You were in good standing in your community and workplace prior any charges.

You do not have a steady employment record to show.

Any Juvenile Offenders.

Those charged with child abuse.

Your crime exists on the cusp of imprisonment being too harsh a punishment.

Imprisonment is often the crime that fits your conviction.

 

How Worthwhile is House Arrest? 

Again, determining whether House Arrest is ‘worth it’ depends on your situation. 

In certain cases, where lengthy prison sentences are a potential outcome to your case, a house arrest may be the most favorable option—even if it’s as restrictive as home incarceration. If your house arrest is a pretrial condition, then you may definitely prefer it to spending that time in prison. 

 

As mentioned, you may even have the chance to start working again on the outside and contribute towards your probation or parole conditions rather than have to wait in prison. But, on the other hand, the courts may only allow you to leave home to participate in rehabilitative programs prescribed in your charge. Thus, the scope of your ‘freedom’ under a house arrest may be quite limited, but prison is far more. 

Not unlike probation, there are some who end up finding the lack of structure and foreboding rules unfavorable when compared to prison. However, you may also experience having been charged with a minor crime and receiving a house arrest sentence with the promise of an earlier parole but find yourself serving out a full sentence within the boundaries of your home. 

 

For the average person with no prior criminal record, a house arrest can be a jarring shift in lifestyle—far more so than prison, but still jarring in its own right. In addition, obeying the strictures of an electronic monitoring device and any other restrictions for a nonviolent crime that didn’t otherwise have much of an impact on a person may cause confusion and frustration. 

 

Always Having Legal Help: Pre-and-Post House Arrest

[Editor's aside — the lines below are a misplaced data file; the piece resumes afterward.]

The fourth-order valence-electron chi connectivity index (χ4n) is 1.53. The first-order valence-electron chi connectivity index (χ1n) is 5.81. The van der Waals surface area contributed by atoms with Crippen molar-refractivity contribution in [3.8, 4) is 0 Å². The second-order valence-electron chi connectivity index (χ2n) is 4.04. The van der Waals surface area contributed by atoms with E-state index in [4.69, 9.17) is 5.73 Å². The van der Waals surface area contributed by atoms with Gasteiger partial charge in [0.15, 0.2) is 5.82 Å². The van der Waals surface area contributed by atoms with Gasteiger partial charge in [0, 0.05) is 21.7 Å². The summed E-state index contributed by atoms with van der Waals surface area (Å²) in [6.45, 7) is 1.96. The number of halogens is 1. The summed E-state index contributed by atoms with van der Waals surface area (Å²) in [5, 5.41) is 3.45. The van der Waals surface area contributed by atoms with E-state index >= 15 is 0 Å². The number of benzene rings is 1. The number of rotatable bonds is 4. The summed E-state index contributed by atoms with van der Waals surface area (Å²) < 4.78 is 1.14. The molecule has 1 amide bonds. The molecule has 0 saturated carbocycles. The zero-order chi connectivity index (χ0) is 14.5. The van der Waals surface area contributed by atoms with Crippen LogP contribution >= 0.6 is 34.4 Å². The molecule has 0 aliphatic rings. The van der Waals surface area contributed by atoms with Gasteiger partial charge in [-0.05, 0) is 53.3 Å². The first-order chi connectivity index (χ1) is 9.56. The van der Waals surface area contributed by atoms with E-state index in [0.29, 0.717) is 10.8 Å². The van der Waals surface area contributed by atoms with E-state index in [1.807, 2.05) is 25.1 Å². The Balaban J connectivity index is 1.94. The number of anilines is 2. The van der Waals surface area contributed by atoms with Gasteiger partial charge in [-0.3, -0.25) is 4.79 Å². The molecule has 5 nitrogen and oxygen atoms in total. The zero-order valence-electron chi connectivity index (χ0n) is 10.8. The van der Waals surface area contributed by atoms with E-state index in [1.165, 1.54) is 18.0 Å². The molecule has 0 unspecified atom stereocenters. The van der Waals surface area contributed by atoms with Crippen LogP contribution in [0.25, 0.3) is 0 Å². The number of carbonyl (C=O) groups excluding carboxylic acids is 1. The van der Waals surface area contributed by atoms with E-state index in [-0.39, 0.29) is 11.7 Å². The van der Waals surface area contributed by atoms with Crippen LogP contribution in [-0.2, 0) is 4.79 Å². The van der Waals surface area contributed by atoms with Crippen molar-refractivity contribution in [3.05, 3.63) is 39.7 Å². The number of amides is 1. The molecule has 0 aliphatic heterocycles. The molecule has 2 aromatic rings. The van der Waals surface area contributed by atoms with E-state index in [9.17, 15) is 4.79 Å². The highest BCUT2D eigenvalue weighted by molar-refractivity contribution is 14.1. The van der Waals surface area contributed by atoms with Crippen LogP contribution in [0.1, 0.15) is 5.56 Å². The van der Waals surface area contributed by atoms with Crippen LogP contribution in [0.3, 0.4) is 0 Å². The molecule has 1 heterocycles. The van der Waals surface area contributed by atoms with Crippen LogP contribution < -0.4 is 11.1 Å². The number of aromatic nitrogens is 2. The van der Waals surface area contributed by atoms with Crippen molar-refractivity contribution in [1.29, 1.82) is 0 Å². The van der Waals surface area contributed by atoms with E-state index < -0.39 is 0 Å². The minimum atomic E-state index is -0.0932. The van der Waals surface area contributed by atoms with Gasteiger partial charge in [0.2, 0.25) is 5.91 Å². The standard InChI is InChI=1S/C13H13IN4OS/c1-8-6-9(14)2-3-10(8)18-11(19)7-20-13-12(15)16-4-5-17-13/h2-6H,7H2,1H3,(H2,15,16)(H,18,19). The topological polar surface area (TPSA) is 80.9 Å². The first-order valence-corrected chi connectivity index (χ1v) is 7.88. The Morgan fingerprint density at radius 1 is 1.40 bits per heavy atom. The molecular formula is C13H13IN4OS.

With an experienced criminal defense attorney at your side, you will always have someone in your corner. A first-time offender who allegedly committed a harmless crime? Your attorney will make sure you get the best outcome for your future. Don't want to put your future on hold by spending a few years in jail? We get it. House arrest may be your next most viable option to keep your life moving. 

This applies to before-and-after your trial, too. It is easier to prepare for your trial when you are outside of prison and in your own home. Your attorney will help secure your pre-trial release and placement back in your own home. 

 

After your trial and sentencing, it is important to keep your attorney close by in case of any future issues. Accused of violating your house arrest? Law enforcement will take it very seriously, resulting in your probation officer recommending you serve the remainder of your sentence in prison. Do not chance this happening and get stuck with a raw deal. Your attorney can help prevent this and take the extra step to review any overly restrictive house arrest conditions. 

If you are facing charges and want to look into alternatives to prison, contact our offices for a free initial consultation. Our attorneys will carefully consider every angle of your case and craft a defense that will ensure the fairest and best possible outcomes for your future.